The two places have ironically traded places.  In large swaths of NYC it feels generic and unauthentic.  It feels fake.  But most of Jers doesn’t feel like that.  It feels like it always did, at least to me when I go randomly once in a while.  It’s still undesirable to people not from there.  Ask a hipster in New York they’ll tell you.  They would NEVER live in Jersey.

Many NY natives have never even lived anywhere else, but I spent a few years in Denver.  Believe me once you go far enough from the tri state area they see no difference in people from NJ and NY at all.  People would ask me if I was from New York and I would say I was originally from NJ and it didn’t even register to them.  To them it was like what’s the difference?

Don’t get me wrong, we know how different NYC and Jersey are and how different the people are but its because we’re looking at it under a microscope.  Go to Cali and they are looking at it zoomed out a million times and to them they can’t see the different details.

So thank you hipsters.  When NY natives ask me where I’m from, even though most people think I grew up in Queens, I don’t have any qualms or dread about telling them I’m from Jersey.  It doesn’t matter if they even see me the same as a hipster and break my balls.  New York has changed so much not only because so many other types have moved here, but so many New York natives moved away, that the goalposts have changed.  I may not be a touchdown, but I’m a field goal and at the end of the day sometimes you just need any score to win the game.

Batkid Should Be A Character Other Kids Play

Posted in Ethics/Morals, Print, Society with tags , , on April 9, 2014 by Lupa

It's B-B-B-Batkid bitches, get down on yo knees!

The one they call Batkid is back.

Miles Scott, a 5 year old former cancer patient and Make A Wish recipient, once again donned his cape to throw the first pitch for the San Francisco Giant’s home opener.

In a previous post I was critical of the event.  I felt it was unnecessarily exclusive to Miles, overly elaborate and the cost to taxpayers, which was later revealed to $105,000, should be billed to Make A Wish.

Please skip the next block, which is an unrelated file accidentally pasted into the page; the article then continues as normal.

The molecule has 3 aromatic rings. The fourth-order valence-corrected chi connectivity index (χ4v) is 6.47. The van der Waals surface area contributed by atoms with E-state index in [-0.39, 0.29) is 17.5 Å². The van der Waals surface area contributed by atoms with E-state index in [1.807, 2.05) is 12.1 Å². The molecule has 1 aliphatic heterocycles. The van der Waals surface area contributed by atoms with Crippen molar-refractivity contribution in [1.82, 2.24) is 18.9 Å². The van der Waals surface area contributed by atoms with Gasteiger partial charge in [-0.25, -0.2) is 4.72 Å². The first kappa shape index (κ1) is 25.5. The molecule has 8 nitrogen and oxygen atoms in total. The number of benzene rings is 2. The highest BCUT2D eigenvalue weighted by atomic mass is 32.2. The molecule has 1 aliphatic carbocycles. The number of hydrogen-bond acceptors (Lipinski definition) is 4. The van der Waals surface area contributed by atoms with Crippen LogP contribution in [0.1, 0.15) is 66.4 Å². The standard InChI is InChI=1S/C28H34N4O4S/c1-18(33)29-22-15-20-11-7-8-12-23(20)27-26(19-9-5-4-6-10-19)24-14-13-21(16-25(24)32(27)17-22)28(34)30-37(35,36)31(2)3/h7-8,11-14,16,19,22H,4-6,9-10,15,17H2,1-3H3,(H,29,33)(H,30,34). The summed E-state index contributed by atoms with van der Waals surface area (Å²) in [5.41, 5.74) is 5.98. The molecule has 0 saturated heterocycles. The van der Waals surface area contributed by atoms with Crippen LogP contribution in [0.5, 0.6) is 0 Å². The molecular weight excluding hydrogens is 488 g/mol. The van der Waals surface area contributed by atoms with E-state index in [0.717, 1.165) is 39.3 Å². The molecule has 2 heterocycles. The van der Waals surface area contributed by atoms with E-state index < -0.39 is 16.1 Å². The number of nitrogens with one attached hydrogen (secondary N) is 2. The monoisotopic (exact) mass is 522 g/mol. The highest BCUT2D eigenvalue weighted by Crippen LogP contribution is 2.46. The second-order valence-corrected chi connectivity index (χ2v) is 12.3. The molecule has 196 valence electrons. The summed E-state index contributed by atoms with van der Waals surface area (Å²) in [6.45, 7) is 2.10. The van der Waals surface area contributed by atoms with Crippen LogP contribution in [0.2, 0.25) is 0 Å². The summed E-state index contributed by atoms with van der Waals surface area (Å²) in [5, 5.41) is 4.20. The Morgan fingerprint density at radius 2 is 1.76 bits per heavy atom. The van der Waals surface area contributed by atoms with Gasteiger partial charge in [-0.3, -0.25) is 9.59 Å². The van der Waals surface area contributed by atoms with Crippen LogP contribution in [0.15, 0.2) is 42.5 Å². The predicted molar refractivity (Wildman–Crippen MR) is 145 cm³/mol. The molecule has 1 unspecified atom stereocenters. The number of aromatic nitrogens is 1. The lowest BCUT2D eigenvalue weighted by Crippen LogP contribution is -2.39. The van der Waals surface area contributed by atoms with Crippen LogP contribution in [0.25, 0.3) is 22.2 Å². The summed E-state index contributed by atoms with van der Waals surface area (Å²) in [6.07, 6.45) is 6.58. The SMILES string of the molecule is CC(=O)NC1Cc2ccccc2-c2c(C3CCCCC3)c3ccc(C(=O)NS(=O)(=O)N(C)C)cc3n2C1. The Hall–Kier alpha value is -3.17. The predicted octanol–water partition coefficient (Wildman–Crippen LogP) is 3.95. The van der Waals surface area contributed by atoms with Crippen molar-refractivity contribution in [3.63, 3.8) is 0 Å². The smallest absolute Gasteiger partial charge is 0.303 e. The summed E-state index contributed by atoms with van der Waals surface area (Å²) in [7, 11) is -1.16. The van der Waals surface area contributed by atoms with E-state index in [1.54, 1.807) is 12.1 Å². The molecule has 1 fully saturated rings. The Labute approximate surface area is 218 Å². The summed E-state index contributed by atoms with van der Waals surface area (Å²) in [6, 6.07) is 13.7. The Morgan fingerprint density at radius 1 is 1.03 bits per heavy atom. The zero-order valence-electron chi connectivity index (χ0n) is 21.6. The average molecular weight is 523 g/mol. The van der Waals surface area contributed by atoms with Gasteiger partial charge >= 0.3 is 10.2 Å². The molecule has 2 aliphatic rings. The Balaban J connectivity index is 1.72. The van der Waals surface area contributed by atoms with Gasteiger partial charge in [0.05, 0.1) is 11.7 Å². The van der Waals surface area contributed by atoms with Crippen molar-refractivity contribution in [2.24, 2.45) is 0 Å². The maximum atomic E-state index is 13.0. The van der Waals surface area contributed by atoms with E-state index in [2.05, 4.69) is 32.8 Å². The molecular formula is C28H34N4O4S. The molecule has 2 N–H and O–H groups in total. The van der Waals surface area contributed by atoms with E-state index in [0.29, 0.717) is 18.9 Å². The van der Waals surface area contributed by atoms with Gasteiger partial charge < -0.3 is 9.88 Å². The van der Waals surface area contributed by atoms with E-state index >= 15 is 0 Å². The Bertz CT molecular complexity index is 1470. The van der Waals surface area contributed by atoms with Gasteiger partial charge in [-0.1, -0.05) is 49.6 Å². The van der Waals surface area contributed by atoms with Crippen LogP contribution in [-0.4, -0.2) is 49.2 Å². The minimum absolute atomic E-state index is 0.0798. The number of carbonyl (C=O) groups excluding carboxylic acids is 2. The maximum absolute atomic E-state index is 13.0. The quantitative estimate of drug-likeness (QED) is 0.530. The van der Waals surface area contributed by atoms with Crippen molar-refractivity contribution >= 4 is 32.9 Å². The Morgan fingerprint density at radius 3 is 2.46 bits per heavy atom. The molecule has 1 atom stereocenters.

I was absolutely positive we had not seen the last of Miles playing Batkid.  That was one of those stories everyone felt restored their faith in humanity, as nauseatingly overused an expression that is. Something that captivates the public in such a way is bound to resurface somehow.

That first pitch should have been thrown out by a child that actually was currently ill so he/she could experience something Like Miles got to experience that day.  The only reason Miles was brought back was self serving.  It’ll make headlines and everyone can relive that warm, fuzzy feeling they they originally had.  That’s selfish, not selfless.

If Make A Wish wants to do the right thing, they will establish Batkid as a character other kids play and any time Batkid is “needed” a different kid should get to be called up.  End of story.  There’s no reason Miles should have a monopoly on being Batkid and keep doing all those extraordinary things that could be devoted to the endless amount of more deserving kids.  He had his wish already and he is currently healthy with no debilitating illness.

Another part of me is hoping they just keep using Miles, but that’s the side of me that laughed when I saw his pitch.  I mean, I know he’s 5 so obviously he’s not going to make it to the plate, but failure is funny.  Hell I probably would hit the dirt like half the ceremonial first pitches that are thrown.

Evil Lupa, the one that laughs at children, would love to see him in 20 years still playing Batkid at 25.  Lets set him up for life as this character and make him wear the same size costume.  Why try and make it as inclusive as possible so other kids can have a little of the magic Miles got?  We are a society that values the individual.  Lets exalt him to make ourselves feel good because that’s more important than being as inclusive as possible to the group of ill children.  Being inclusive would dilute the feeling we had when he originally captured our hearts and that would be bad.  Fulfilling the wishes of kids that are going to die soon is totally all about us.

 

 

What Do Donald Trump, Bill O’Reilly & Glenn Beck Have In Common and Why? Lady Gaga Because…

Posted in Hollywood, Music, NY/NJ, Politics, Print, Society with tags , , , , , , , , , , , , , , , , , , , , on April 8, 2014 by Lupa

 

 

Poke Her Face

Poke Her Face

A number of well known conservative men have an affection for Lady Gaga. How do I know?  Let’s skip the appetizer and head to dessert, shall we?

On Don Imus’ website is a listing of guests who have provided them with a list of their 5 favorite songs of all time.

Can’t say I’m a fan of the I-Man, but his indelible radio legacy is undisputed.  In any event, assuming this information is accurate, the selections of the individuals are fascinating and ultimately very telling. You can tell a lot by what a person listens to.

Music preference is the number one medium or artform from which some derive their entire identification.  You aren’t what you eat, you’re what you listen to.  Punks, hip hop heads, ravers, jazz heads etc are all collectives based on music preference elevated to a lifestyle.Lady Gaga